I was working on my first CD, “Disengage”, in 2009. I was experiencing a new creative burst after long months of no writing and creating, my life was up in the air, my emotions were raw and my center was shaken. I realized later I was looking for my voice in a lot of ways. I guess it was time for me to stretch and grow.
Vocally, I had experience singing in choir during high school and college. While in college, I had taken private voice lessons, performed live consistently in bar bands where I sang lead and harmony vocals. I also sang with my own original band where I carried most of the lead vocals.
With the songs for “Disengage” came the need to develop a new part of my voice. I was writing songs mainly on acoustic guitar, late at night, while living in an apartment south of Nashville. Many of the songs were pretty quiet, intimate and needed to be delivered using a voice with a specific tone and dynamic. The sound and performance I was trying to capture was at times high in my register and I needed to move between my regular singing voice and my falsetto.
It felt “right” while writing the material and also singing in my apartment at odd hours. But when I entered the recording studio, I felt unsure of myself. I was having intonation and phrasing issues due to a lack of breath control. My tone was inconsistent and I felt very vulnerable and exposed. All of this was making me feel insecure about my voice, my abilities and worse….my new songs. There is nothing worse than beginning to spiral and succumb to all those negative voices in your head. What, you thought those voices only raced around your head, haunting and sabotaging just little ole you?!
Vocal Coach Emergency Blues
I knew my regular vocal approach was not going to work because it wasn’t working. I could feel it and I could hear it. What was I going to do? Where to begin? What if I couldn’t pull this together? What if it wasn’t there? Had I been kidding myself this whole time? Am I delusional, thinking I can do this? What am I doing?
I had been writing and singing for years, but this was new territory and I was in the beginning stages of recording an album! I wasn’t exactly thrilled about enlisting a Nashville vocal coach. That prospect sounded very expensive and I had real concerns about a “Nashville” approach to what I was creating…not to mention inviting someone into my fragile state at that time.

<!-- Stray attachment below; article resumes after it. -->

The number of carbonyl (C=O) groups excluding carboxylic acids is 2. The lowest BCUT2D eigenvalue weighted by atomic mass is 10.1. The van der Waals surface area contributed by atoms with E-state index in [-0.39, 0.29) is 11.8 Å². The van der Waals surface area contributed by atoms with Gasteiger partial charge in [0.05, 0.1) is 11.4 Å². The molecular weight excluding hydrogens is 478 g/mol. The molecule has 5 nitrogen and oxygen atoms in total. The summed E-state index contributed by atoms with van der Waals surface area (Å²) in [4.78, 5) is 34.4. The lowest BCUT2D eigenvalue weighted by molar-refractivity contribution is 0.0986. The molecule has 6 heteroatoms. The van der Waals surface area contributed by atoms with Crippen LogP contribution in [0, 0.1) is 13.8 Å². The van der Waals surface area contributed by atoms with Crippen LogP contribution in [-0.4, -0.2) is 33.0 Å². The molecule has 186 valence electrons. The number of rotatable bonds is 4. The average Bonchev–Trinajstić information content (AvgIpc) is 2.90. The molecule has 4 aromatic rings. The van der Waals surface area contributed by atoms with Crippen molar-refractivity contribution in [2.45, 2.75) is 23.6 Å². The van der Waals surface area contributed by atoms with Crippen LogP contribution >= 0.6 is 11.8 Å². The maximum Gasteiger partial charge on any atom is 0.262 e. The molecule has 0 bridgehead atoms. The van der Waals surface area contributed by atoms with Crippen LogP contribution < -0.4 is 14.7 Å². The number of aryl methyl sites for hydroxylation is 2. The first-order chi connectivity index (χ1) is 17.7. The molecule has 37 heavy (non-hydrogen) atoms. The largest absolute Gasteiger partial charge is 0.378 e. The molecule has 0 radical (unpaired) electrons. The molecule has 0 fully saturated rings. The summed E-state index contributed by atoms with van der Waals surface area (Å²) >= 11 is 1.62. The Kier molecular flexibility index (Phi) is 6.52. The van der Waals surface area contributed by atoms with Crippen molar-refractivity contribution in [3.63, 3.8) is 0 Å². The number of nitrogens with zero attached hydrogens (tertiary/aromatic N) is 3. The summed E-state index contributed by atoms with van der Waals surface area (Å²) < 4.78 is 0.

I knew I needed some help with my singing, but I didn’t know where to turn. My friend Casey Wood, who engineered and produced the album, gave me a suggestion for a local vocal coach.
Vocal Coach Emergency Rescue. Whew!
My coach didn’t try to change my voice, but helped me develop and strengthen a new part of my voice. My coach was a songwriter as well, so she had an understanding and empathy to the process and the place I was exploring artistically and vocally. She quickly gained my trust because I was experiencing positive shifts in my singing and my overall mindset and approach.
I was writing this new material quickly, and we were recording the songs very quickly. My coach really helped me key into articulation, phrasing, tone and delivery that could only come from someone that understood the songs. I began to relax and feel confident in this new aspect of my writing, singing, recording and performing live.
Eventually, we all need help
This time and process with my vocal coach really helped me to record and perform those new songs, and it gave me a new confidence at a time when I felt pretty doubtful about what I was doing. I believed in the songs but they were requiring something new and different from me. My coach helped me figure out how to embrace this and then deliver. I really don’t like to think about making that first CD without the assistance of a vocal coach because she really set me on a new course.
Until next time, happy guitar-ing, and singing!